Robert Christgau: Dean of American Rock Critics

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Consumer Guide Album

Bonnie Raitt: Home Plate [Warner Bros., 1975]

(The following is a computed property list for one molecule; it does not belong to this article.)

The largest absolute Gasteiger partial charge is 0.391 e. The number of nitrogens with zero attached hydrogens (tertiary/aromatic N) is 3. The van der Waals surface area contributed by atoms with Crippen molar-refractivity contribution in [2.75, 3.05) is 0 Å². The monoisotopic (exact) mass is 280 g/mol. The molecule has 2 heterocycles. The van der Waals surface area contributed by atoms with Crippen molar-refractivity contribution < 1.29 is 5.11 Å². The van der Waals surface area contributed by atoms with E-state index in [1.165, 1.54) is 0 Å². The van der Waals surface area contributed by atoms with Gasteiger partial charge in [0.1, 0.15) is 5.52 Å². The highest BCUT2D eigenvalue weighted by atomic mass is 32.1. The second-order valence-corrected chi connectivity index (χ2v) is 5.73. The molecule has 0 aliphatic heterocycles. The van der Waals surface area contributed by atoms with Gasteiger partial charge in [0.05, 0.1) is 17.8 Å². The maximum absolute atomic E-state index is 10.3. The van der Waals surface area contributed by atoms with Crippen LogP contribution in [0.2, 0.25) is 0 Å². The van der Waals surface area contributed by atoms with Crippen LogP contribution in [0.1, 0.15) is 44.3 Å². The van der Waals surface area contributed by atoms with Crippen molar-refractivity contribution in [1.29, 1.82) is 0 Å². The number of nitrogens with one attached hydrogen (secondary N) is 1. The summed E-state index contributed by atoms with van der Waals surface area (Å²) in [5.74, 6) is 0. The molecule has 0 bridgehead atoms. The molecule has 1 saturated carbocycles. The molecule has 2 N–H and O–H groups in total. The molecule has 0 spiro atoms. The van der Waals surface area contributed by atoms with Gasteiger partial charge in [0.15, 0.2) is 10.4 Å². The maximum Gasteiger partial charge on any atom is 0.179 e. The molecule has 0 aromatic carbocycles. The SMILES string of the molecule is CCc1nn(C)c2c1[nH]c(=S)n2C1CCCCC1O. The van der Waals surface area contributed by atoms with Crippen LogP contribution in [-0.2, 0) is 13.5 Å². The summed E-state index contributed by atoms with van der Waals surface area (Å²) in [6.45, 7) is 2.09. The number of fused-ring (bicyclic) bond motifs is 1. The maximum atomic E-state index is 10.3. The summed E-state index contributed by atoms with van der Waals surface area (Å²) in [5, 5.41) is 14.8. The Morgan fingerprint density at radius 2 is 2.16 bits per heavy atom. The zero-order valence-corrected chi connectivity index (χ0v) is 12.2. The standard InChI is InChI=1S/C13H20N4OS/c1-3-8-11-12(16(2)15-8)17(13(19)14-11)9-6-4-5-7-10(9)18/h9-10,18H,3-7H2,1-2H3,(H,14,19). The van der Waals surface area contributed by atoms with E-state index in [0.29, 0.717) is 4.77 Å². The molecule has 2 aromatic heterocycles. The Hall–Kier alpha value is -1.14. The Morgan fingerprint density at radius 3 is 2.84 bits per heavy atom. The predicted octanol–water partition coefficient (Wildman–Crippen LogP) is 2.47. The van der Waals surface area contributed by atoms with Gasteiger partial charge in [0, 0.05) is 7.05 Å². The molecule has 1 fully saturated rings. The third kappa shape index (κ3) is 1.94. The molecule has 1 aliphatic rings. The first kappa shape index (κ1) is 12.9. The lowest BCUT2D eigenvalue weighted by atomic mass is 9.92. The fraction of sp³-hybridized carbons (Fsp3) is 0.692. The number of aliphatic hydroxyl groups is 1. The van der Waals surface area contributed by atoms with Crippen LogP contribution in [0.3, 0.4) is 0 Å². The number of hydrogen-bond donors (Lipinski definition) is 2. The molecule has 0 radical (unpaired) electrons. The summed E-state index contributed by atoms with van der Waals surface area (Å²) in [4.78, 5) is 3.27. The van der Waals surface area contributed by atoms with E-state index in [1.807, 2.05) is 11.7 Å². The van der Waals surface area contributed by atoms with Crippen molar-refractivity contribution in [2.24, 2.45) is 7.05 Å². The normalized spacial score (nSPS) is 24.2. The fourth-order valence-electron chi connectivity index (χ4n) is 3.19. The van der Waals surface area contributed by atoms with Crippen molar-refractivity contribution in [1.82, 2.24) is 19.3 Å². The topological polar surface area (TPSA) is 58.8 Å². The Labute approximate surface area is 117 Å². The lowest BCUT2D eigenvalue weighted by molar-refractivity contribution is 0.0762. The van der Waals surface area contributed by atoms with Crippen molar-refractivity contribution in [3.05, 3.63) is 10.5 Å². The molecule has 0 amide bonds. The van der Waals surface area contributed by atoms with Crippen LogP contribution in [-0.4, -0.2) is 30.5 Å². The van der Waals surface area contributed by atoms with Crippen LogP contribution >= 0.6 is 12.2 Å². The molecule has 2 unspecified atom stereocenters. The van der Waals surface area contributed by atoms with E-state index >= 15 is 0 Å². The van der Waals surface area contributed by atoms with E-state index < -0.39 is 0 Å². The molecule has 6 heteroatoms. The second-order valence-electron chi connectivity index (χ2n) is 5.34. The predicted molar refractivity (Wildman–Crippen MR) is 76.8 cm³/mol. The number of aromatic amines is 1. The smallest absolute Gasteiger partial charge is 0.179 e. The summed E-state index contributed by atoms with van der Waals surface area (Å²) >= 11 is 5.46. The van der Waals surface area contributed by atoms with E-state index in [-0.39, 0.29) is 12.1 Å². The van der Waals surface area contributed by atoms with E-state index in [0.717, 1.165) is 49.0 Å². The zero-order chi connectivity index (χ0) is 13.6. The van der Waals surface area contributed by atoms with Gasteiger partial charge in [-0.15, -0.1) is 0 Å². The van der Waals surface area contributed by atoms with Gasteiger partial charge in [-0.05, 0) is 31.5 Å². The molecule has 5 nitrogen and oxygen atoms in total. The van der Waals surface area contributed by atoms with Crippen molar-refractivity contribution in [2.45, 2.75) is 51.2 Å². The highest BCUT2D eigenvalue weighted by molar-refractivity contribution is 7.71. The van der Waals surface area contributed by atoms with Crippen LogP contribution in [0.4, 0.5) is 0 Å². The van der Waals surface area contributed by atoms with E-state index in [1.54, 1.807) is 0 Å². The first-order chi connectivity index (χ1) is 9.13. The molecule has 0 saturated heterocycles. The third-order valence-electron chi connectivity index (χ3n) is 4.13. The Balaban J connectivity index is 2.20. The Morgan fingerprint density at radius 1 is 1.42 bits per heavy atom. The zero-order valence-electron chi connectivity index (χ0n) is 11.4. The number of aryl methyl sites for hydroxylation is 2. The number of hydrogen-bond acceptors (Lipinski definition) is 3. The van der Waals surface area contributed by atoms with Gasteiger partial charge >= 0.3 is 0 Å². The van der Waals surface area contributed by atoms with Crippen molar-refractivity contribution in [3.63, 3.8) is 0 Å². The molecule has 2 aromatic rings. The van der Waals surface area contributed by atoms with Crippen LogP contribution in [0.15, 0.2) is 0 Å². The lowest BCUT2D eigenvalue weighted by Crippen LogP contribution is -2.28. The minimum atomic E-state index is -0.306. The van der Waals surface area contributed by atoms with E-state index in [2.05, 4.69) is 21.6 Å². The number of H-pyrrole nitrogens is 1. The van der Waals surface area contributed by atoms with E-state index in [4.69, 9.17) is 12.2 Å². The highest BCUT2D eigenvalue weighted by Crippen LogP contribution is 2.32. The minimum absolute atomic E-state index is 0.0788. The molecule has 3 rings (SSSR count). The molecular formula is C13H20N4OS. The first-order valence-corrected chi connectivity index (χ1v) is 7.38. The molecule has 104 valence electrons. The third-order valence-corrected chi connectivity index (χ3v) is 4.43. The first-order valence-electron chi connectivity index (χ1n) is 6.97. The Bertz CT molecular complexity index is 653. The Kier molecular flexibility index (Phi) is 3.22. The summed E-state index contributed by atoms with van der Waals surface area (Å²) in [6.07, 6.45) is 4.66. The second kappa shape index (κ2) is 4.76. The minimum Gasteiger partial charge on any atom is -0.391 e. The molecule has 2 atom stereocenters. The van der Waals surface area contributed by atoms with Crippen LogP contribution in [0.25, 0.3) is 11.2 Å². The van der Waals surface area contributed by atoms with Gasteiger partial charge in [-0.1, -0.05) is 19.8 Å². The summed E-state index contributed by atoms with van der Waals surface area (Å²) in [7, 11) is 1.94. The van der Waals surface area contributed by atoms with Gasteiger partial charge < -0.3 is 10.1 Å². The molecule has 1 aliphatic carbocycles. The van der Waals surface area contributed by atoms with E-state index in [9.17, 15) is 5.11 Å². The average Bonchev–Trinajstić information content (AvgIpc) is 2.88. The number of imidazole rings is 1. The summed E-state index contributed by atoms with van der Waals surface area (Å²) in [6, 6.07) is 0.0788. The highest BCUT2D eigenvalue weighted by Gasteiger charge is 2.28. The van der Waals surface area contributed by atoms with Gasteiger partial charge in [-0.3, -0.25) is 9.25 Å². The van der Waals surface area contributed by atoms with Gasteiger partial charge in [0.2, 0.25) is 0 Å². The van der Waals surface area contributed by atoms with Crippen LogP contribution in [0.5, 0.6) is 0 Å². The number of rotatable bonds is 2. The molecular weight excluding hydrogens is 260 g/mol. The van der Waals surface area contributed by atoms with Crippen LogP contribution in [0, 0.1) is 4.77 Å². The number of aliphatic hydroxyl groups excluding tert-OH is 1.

Produced with much tape trickery and laying on of experts by Paul Rothchild, this defeats its own gloss by refining and expanding the conventions of emotive, projective "sincerity" that have informed pop music from Al Jolson to Linda Ronstadt. By her thoughtful phrasing and gentle-to-gritty timbre, by her understated dramatic presence, by the songs she chooses to sing, Raitt makes her "compassion" seem unsentimental and even sharp-tongued without any loss of outreach. I love every cut, from John and Johanna Hall's "Good Enough," her most alluring analysis of a long-term sexual relationship yet, to John David Souther's "Run Like a Thief," which is about going to bed with your best friend's mate. A